News From the Farm | July 16, 2018

Years ago I had the opportunity to learn something about farming in California’s Central Valley, specifically, a little bit about water politics and policy. I was poking around in Water Districts and County government offices of Kern, Fresno and Kings counties, looking at documents that allowed me to map farm land ownership, and overlay that with data about who was actually farming the land.  Many times the farmer is not the owner of the farm land and a number of large “operating” companies manage large tracts of land in the Central Valley.

The location of farms in California is described in many official documents, using townships (a 6-mile square) and sections (1-square mile or 640-acres), a logical surveying system created in 1785 when the US government was dividing up and selling off land where tribes of American Indians had lived for centuries. Most of California’s Mexican Land Grants weren’t easily described by the rectangular system, but it’s use continues today. This system of surveying land was supposedly first proposed by Thomas Jefferson and associated with his philosophy of the ‘family farmer’ as the rightful settler of the young country.

In a way, it was that Jeffersonian family farmer that I was searching for in the Central Valley — the farm that raised children, kept a few cows and pigs, grew a diverse garden, and lived on the land that they farmed. That family farm, ever since Thomas Jefferson wrote about its significance, has been the supposed beneficiary of public investments in infrastructure (like the aqueducts that deliver subsidized water), market supports and insurance assistance.

All those years ago, during my research, I was also trying to make sense of the tides of opinion about agriculture.  At a meeting of an environmental group, that I attended in a beautiful house outside of L.A., Marc Reisner, author of the wonderful book Cadillac Dessert, was asked what he thought we should do about all the “huge” farms in Kern County sucking up California’s water. Marc Reisner was a charming man, but his answer was shocking. “Sometimes I think we should line them all up and shoot them!” This was just meant as hyperbole, but it has come to represent for me the lack of depth in the public’s understanding of California agriculture. A lot of people believed then that agriculture was simply a monolithic force wreaking havoc upon the environment.

A little later, I was talking with Ralph Abascal about my research. Ralph was a pioneering lawyer who won landmark Supreme Court decisions on behalf of farm workers, welfare recipients and undocumented immigrants. Ralph died in 1997, 3 years before Marc Reisner. Ralph and I were talking about the water subsidies being given in the name of the 160-acre-sized family farm, to 3- and 4-thousand acre farming operations in the Central Valley. Ralph got to the heart of the contradictions in our mythologies of the family farm and suggested that I go to the planning agencies in the counties where my research was focused and find out how many permits had been pulled in the last ten years to build houses on the farms. He knew quite well that the only people living right near the farms were the farm workers, not the farm owners.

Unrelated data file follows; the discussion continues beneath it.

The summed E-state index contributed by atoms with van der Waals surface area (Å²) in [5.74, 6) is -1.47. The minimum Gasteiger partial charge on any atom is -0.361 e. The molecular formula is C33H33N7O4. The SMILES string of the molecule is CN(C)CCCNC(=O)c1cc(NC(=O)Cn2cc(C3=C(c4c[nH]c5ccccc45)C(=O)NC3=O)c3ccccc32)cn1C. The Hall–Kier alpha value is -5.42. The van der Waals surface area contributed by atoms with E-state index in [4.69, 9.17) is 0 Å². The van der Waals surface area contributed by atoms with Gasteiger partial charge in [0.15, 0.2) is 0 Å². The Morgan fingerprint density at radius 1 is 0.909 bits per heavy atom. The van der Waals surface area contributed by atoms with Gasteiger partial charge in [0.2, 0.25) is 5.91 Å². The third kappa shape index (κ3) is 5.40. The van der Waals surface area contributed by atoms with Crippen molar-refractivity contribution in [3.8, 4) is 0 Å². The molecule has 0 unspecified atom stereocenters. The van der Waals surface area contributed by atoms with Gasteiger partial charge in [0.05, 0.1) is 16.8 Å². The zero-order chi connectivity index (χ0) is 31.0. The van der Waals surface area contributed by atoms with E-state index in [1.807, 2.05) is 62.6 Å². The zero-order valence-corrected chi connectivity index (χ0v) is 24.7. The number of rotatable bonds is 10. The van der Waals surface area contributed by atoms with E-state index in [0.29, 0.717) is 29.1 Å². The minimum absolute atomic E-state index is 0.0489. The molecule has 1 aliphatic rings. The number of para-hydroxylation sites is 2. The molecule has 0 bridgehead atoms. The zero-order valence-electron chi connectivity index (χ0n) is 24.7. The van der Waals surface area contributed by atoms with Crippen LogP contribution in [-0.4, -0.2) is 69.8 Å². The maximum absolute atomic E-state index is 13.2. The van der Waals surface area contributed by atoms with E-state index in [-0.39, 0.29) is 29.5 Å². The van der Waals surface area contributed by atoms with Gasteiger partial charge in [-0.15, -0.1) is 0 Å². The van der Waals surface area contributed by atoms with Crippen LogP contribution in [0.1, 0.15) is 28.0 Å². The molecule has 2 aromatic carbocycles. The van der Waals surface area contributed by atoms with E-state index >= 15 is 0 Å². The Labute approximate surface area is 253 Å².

California’s ‘family farm’ has changed a lot since the days when we drained massive wetlands to develop them for agriculture and when homesteaders rushed to claim western territories. The threads that make up this enduring myth – a deep emotional connection to the farm land, the ability to transfer land within the family, farm animals grazing next to farm fields, and children playing in the packing shed while work activities go on around them – those threads are a romanticized version of reality, but they are also very much alive and well on some farms in the state.

Full Belly straddles several different regulatory domains, and in the balance, we have realized that the contradictions in the public view of a family farm are reflected in the behavior of various regulatory agencies.  Department of Labor, Occupational Health and Safety, Water Resources Control Board, County Environmental Services — each of these agencies has its own operating structure in place around the construct of what a farm is and how it should be operated. The regulations themselves can have a surprisingly big role in determining which kinds of farms operate with less effort.  Thomas Jefferson may have had an outsized role in shaping our ideas of the family farm – and the US farm bill and other regulations still reflect the Homesteader days – but with each new generation, new layers of regulation and public oversight develop.  It’s an erratic and unsustainable accretion of expectations and requirements.

As the ecological crisis deepens and agricultural assets are increasingly concentrated into fewer and fewer hands, it is an open question if the diversified ‘family farm’ model can survive side by side with farms that prize efficiency over all and view farmland as a commodity to be bought and sold. Some farms will have to paddle faster and faster just to stay afloat.  Others will continue to streamline and thus survive the chaos and stress caused by factors beyond control.  We know young farmers up and down the state that are proving it can be done, and done well, but for this family farm movement to grow, the public must decide it has value. In a state as urbanized as California, this is going to be a heavy lift (as they say in Sacramento), and a hard row to hoe (as they say down on the farm).

—Judith Redmond

Beautiful place settings for our Farm Dinner last Saturday.